Wednesday, April 22, 2009

My Nightingale - Rose Auslander


My mother was a doe in another time.
Her honey-brown eyes
and her loveliness
survive from that moment.

Here she was---
half an angel and half humankind---
the center was mother.
When I asked her once what she would have wanted to be
she made this answer to me: a nightingale.

Now she is a nightingale.
Every night, night after night, I hear her
in the garden of my sleepless dream.

She is singing the Zion of her ancestors.
She is singing the long-ago Austria.
She is singing the hills and beech-woods
of Bukowina.
My nightingale
sings lullabies to me
night after night
in the garden of my sleepless dream.

---Rose Auslander

Rose Auslander's My Nightingale

Last night we looked at Dylan Thomas writing about his father; tonight we shift to Rose Auslander writing about her mother. Parents serve as emotionally charged and deeply reflective topics for poems. Besides giving us life, they infuse our lives with subtle characteristics that evolve significantly as we grow in mind and body. But Rose Auslander's My Nightingale is about more than a mother's continued presence, even after death, in her daughter's life. This poem came to me by way of Edward Hirsch's majestic Poet's Choice. Author of How To Read A Poem, and quite a talented poet, no one writes about poetry better than Edward Hirsch. Honestly, it's not even close. He is blessed with the ability to bring any poem—no matter how complex—to all people. The idea for my blog came after reading Edward Hirsch; I model my blog entries after the tightly written essays collected in Poet's Choice. Hirsch is a genuine student of poetry, searching every inch of the globe and trekking back deep in history to reveal great poems. His focus on women and war lead him to Rose Auslander and her poem My Nightingale, which Hirsch places on his “shortlist of the most radiant mid-twentieth century poems.” Who am I to argue with my idol, I agree.

What makes this poem radiant? The ghostly images that float through the poem bouncing from dreams to the harsh reality of WWII Germany. “My mother was a doe in another time.” Such a beautiful opening image. I see Auslander's mother as a doe stopping to lick the morning dew from grass in a fertile valley, even before “her honey-brown eyes / and her loveliness / survive from that moment.” The diction ending that first stanza is ominous; “survive from that moment” foreshadows tense times ahead. But first Auslander revisits memories to round out the description of her mother. “Half an angel and half humankind— / the center was mother.” The mother as a center is an idea that many of us can associate with. What Rose Auslander comes to find is that at her mother's center is “a nightingale.” This was the reply when Rose “asked her once what she would have wanted to be.” I find this answer to be very imaginative, almost with the unbridled imagination that children possess. As life goes on our minds fill with logic and statistics, striping the power of creativity from our minds and in its place inserting burdens. Just from that answer I know that Rose's mother was a fun woman.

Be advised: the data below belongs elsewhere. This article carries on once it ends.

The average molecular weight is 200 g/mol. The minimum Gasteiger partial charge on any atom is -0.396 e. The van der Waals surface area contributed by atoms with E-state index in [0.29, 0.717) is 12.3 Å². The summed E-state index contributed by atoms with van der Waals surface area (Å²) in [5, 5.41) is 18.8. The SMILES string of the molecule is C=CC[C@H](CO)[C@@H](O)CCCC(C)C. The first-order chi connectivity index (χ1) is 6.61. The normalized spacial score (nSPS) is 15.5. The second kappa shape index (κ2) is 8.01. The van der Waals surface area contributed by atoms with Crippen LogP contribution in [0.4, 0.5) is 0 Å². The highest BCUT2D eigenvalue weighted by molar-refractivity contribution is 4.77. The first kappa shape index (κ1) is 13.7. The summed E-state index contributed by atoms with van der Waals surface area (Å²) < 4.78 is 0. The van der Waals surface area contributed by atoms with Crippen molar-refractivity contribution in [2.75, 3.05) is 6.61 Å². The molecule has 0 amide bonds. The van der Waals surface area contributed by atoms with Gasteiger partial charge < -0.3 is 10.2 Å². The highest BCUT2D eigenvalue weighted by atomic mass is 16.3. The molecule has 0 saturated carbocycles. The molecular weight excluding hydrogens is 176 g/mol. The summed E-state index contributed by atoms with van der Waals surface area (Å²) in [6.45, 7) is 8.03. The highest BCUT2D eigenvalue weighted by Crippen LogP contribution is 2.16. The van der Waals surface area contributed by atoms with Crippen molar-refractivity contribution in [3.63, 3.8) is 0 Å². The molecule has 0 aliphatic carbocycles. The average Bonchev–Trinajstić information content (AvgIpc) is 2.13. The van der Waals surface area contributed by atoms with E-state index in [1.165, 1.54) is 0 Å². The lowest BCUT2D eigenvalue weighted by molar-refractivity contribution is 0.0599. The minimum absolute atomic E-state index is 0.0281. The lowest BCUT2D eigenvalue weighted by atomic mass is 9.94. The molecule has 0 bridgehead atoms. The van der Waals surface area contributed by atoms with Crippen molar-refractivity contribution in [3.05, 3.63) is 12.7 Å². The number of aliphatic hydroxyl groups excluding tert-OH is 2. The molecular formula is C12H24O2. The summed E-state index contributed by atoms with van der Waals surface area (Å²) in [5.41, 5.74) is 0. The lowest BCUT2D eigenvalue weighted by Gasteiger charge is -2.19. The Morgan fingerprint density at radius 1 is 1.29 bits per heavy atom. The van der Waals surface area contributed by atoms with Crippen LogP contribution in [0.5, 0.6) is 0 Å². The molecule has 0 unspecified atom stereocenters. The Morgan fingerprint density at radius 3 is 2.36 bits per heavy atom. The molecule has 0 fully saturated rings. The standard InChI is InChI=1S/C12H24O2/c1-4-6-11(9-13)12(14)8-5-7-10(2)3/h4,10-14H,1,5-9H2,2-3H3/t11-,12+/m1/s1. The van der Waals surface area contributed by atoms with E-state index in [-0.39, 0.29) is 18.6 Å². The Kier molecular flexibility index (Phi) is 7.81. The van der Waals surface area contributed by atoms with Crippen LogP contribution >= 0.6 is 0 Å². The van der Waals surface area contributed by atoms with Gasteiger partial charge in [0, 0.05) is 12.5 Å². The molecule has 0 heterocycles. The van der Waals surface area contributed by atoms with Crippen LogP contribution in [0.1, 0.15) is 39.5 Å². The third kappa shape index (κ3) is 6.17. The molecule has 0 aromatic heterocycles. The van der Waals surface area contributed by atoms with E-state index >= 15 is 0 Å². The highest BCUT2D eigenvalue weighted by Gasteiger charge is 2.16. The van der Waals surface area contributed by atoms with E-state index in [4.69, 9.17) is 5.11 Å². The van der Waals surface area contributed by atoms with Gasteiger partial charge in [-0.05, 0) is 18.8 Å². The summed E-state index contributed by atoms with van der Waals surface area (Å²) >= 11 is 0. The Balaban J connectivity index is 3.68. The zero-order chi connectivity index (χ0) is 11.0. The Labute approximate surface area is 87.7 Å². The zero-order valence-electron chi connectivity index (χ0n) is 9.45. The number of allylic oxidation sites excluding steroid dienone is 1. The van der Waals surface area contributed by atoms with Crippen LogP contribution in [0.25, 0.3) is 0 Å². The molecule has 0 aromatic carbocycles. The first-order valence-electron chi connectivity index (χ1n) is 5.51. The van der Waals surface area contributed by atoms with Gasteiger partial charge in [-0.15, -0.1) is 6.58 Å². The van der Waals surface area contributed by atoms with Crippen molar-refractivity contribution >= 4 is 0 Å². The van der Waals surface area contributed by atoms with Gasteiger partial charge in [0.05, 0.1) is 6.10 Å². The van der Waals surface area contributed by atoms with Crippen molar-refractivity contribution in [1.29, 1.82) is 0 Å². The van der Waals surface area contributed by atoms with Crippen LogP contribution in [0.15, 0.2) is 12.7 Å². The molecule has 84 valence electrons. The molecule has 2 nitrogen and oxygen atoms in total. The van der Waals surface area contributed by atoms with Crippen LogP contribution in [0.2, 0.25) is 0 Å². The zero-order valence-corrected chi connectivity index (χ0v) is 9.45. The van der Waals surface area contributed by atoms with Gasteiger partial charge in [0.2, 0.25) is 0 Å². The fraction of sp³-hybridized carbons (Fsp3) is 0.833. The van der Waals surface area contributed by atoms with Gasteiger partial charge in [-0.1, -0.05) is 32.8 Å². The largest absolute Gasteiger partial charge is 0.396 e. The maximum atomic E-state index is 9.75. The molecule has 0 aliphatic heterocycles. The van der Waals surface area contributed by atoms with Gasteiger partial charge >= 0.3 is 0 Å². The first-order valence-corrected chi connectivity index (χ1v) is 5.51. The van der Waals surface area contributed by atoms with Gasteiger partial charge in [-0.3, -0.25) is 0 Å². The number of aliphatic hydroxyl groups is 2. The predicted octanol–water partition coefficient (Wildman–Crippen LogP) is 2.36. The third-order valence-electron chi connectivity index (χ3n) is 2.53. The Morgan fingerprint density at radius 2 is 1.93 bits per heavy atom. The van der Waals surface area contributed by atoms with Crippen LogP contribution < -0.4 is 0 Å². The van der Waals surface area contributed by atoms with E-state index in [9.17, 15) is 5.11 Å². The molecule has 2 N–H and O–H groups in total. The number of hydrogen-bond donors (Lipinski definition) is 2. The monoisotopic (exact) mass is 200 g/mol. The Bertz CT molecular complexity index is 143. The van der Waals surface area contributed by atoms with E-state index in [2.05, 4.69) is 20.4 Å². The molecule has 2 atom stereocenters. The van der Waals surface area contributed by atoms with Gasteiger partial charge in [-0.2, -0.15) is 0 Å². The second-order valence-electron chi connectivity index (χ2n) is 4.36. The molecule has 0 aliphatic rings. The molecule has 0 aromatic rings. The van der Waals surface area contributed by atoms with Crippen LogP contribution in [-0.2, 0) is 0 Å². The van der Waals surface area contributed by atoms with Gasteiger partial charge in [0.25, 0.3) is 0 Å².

“Now she is a nightingale. / Every night, night after night, I hear her / in the garden of my sleepless dream.” Beautifully haunting, those lines delicately combine conflicting images. Curiously, it is a dream that is sleepless and not a nightmare. Just as perplexing is the idea of a garden of sleepless dreams. Gardens, where life grows, has also become the spot where Auslander's mother resides as a nightingale. And just what is this nightingale singing? She is singing her family history and journeying through the sorrows that have befallen them, “singing the Zion of her ancestors.” These songs reverberate in Rose Auslander's garden of her sleepless dream. These songs keep her family alive. Sincere, yet strained with longing, these are not songs, Auslander terms them “lullabies.” But unlike lullabies putting children gently to sleep, these songs keep Rose Auslander awake. Now I see why her dreams are sleepless; who amongst us would be able to sleep with our deceased mother singing to us “every night, night after night.”

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